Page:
- Industrial Injuries Benefit
- lump-sum bereavement payments
- Maternity Allowance
- Pension Credit
- Personal Independence Payment (PIP)
- Severe Disablement Allowance
- Universal Credit
- War Widow’s Pension
- Winter Fuel Payments and Christmas Bonus
- Working Tax Credit
National Insurance Overview
You pay National Insurance contributions to qualify for certain benefits and the State Pension.
Who pays National Insurance
You pay mandatory National Insurance if you’re 16 or over and are either:
- an employee earning above £190 a week
- self-employed and making a profit of £6,725 or more a year
You may be able to pay voluntary contributions to avoid gaps in your NI contributions.
You need a National Insurance number before you can start paying National Insurance contributions.
If you earn between £123 and £190 a week, your contributions are treated as having been paid to protect your National Insurance record.
National Insurance classes
There are different types of National Insurance (known as ‘classes’).
The type you pay depends on your employment status and how much you earn.
When you stop paying
If you’re self-employed you stop paying:
- Class 2 National Insurance when you reach State Pension age
- Class 4 National Insurance from 6 April (start of the tax year) after you reach State Pension age
How much you pay
The amount of National Insurance you pay depends on your employment status and how much you earn.
National Insurance April 2022
From 6 April 2022 to 5 April 2023 National Insurance contributions will increase by 1.25 percentage points. This will be spent on the NHS, health and social care in the UK.
The increase will apply to:
- Class 1 (paid by employees)
- Class 4 (paid by self-employed)
- secondary Class 1, 1A and 1B (paid by employers)
The increase will not apply if you are over the State Pension age.
If you’re employed
You pay Class 1 National Insurance contributions. The rates for most people for the 2022 to 2023 tax year are:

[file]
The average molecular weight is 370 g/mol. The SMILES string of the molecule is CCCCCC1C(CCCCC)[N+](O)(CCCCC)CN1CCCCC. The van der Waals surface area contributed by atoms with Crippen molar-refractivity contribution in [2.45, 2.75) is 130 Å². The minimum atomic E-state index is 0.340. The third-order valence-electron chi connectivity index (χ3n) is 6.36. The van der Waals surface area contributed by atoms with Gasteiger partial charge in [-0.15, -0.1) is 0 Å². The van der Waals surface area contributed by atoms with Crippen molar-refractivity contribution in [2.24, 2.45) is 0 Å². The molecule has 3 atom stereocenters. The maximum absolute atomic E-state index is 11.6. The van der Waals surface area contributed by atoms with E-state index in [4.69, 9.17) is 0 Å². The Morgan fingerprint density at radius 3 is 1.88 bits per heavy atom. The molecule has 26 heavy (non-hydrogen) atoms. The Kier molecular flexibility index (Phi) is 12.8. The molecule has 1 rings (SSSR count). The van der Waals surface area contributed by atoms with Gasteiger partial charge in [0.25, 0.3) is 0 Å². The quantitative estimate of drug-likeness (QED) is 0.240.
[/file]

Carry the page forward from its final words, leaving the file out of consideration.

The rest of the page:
|Your pay||Class 1 National Insurance rate|
|£190 to £967 a week (£823 to £4,189 a month)||13.25%|
|Over £967 a week (£4,189 a month)||3.25%|
You’ll pay less if:
- you’re a married woman or widow with a valid ‘certificate of election’
- you’re deferring National Insurance because you’ve got more than one job
Employers pay a different rate of National Insurance depending on their employees’ category letters.
How to pay
You pay National Insurance with your tax. Your employer will take it from your wages before you get paid. Your payslip will show your contributions.
If you’re a director of a limited company, you may also be your own employee and pay Class 1 National Insurance through your PAYE payroll.
If you’re self-employed
You may be able to pay voluntary contributions to avoid gaps in your National Insurance record if you:
- have profits of less than £6,725 a year from your self-employment
- have a specific job (such as an examiner or business owner in property or land) and you do not pay Class 2 National Insurance through Self Assessment
If you have gaps and do not pay voluntary contributions, this may affect the benefits you can get, such as the State Pension.
If you have a specific job and you do not pay Class 2 National Insurance through Self Assessment, you need to contact HMRC to arrange a voluntary payment.
If you’re employed and self-employed
You might be an employee but also do self-employed work. In this case your employer will deduct your Class 1 National Insurance from your wages, and you may have to pay Class 2 and 4 National Insurance for your self-employed work.
How much you pay depends on your combined wages and your self-employed work. HM Revenue and Customs (HMRC) will let you know how much National Insurance is due after you’ve filed your Self Assessment tax return.
Directors, landlords and share fishermen
There are different National Insurance rules if you’re a:
- director of a limited company
- landlord running a property business
- share fisherman, for example you’re working on a British fishing boat but not under a contract of service.
Check out our article Advantages Of Buying Property Through A Limited Company for more information about property investments. We also include a list on Common Questions About Purchasing Property Through A Limited Company You may find this useful when deciding which route to take as a property investor.
Esper Wealth always recommends speaking with a tax specialist. We put you in touch with a range of professionals when buying investment property through us. The Investment Process explains how we make buying property easier for our clients. We offer all prospective new clients a free investment review. This can help you identify the best property investments for you individual needs.